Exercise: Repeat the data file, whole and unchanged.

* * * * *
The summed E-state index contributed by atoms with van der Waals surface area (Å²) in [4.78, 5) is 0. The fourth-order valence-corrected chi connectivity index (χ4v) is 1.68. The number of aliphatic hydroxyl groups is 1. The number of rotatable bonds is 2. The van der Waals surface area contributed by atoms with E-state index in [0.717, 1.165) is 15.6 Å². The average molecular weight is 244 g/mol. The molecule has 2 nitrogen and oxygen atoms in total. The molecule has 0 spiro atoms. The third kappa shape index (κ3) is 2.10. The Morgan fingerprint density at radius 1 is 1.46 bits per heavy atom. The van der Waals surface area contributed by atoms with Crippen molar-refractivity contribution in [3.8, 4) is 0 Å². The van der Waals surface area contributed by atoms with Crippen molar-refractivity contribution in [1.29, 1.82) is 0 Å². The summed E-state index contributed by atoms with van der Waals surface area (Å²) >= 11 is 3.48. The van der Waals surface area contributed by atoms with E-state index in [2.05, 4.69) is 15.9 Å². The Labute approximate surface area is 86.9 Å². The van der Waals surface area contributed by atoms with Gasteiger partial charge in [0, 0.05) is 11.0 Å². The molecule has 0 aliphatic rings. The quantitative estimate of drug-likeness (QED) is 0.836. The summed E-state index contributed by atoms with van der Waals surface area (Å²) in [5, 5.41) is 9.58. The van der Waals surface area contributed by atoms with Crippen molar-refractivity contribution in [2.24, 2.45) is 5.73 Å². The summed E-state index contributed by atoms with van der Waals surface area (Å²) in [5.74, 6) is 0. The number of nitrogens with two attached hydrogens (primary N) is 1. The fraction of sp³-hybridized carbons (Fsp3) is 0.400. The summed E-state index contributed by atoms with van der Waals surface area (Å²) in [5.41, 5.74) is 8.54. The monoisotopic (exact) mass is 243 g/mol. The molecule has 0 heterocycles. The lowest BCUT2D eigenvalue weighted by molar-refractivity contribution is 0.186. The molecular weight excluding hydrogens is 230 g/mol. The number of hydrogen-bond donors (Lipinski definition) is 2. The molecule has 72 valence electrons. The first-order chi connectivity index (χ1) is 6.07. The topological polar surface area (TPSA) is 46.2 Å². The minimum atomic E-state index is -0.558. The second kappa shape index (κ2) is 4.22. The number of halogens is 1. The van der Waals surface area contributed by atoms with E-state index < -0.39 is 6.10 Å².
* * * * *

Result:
The summed E-state index contributed by atoms with van der Waals surface area (Å²) in [4.78, 5) is 0. The fourth-order valence-corrected chi connectivity index (χ4v) is 1.68. The number of aliphatic hydroxyl groups is 1. The number of rotatable bonds is 2. The van der Waals surface area contributed by atoms with E-state index in [0.717, 1.165) is 15.6 Å². The average molecular weight is 244 g/mol. The molecule has 2 nitrogen and oxygen atoms in total. The molecule has 0 spiro atoms. The third kappa shape index (κ3) is 2.10. The Morgan fingerprint density at radius 1 is 1.46 bits per heavy atom. The van der Waals surface area contributed by atoms with Crippen molar-refractivity contribution in [3.8, 4) is 0 Å². The van der Waals surface area contributed by atoms with Crippen molar-refractivity contribution in [1.29, 1.82) is 0 Å². The summed E-state index contributed by atoms with van der Waals surface area (Å²) >= 11 is 3.48. The van der Waals surface area contributed by atoms with E-state index in [2.05, 4.69) is 15.9 Å². The Labute approximate surface area is 86.9 Å². The van der Waals surface area contributed by atoms with Gasteiger partial charge in [0, 0.05) is 11.0 Å². The molecule has 0 aliphatic rings. The quantitative estimate of drug-likeness (QED) is 0.836. The summed E-state index contributed by atoms with van der Waals surface area (Å²) in [5, 5.41) is 9.58. The van der Waals surface area contributed by atoms with Crippen molar-refractivity contribution in [2.24, 2.45) is 5.73 Å². The summed E-state index contributed by atoms with van der Waals surface area (Å²) in [5.74, 6) is 0. The number of nitrogens with two attached hydrogens (primary N) is 1. The fraction of sp³-hybridized carbons (Fsp3) is 0.400. The summed E-state index contributed by atoms with van der Waals surface area (Å²) in [5.41, 5.74) is 8.54. The monoisotopic (exact) mass is 243 g/mol. The molecule has 0 heterocycles. The lowest BCUT2D eigenvalue weighted by molar-refractivity contribution is 0.186. The molecular weight excluding hydrogens is 230 g/mol. The number of hydrogen-bond donors (Lipinski definition) is 2. The molecule has 72 valence electrons. The first-order chi connectivity index (χ1) is 6.07. The topological polar surface area (TPSA) is 46.2 Å². The minimum atomic E-state index is -0.558. The second kappa shape index (κ2) is 4.22. The number of halogens is 1. The van der Waals surface area contributed by atoms with E-state index < -0.39 is 6.10 Å².